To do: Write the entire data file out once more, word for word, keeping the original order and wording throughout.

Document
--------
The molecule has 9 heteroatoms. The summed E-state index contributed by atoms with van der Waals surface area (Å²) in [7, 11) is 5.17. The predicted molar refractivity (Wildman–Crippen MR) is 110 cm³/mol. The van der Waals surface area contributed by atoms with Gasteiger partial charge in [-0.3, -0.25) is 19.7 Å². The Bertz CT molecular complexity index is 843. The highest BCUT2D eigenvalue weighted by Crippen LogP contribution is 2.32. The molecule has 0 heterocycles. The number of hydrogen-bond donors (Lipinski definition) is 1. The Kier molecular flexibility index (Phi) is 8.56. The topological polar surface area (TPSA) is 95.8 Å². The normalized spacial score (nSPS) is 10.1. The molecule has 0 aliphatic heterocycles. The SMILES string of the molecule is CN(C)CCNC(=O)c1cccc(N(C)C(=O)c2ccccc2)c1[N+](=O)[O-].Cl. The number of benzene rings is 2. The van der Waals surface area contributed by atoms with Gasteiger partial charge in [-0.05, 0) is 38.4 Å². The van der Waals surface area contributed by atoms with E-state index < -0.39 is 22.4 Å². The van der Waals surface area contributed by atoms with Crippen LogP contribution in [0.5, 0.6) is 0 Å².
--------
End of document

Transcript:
The molecule has 9 heteroatoms. The summed E-state index contributed by atoms with van der Waals surface area (Å²) in [7, 11) is 5.17. The predicted molar refractivity (Wildman–Crippen MR) is 110 cm³/mol. The van der Waals surface area contributed by atoms with Gasteiger partial charge in [-0.3, -0.25) is 19.7 Å². The Bertz CT molecular complexity index is 843. The highest BCUT2D eigenvalue weighted by Crippen LogP contribution is 2.32. The molecule has 0 heterocycles. The number of hydrogen-bond donors (Lipinski definition) is 1. The Kier molecular flexibility index (Phi) is 8.56. The topological polar surface area (TPSA) is 95.8 Å². The normalized spacial score (nSPS) is 10.1. The molecule has 0 aliphatic heterocycles. The SMILES string of the molecule is CN(C)CCNC(=O)c1cccc(N(C)C(=O)c2ccccc2)c1[N+](=O)[O-].Cl. The number of benzene rings is 2. The van der Waals surface area contributed by atoms with Gasteiger partial charge in [-0.05, 0) is 38.4 Å². The van der Waals surface area contributed by atoms with E-state index < -0.39 is 22.4 Å². The van der Waals surface area contributed by atoms with Crippen LogP contribution in [0.5, 0.6) is 0 Å².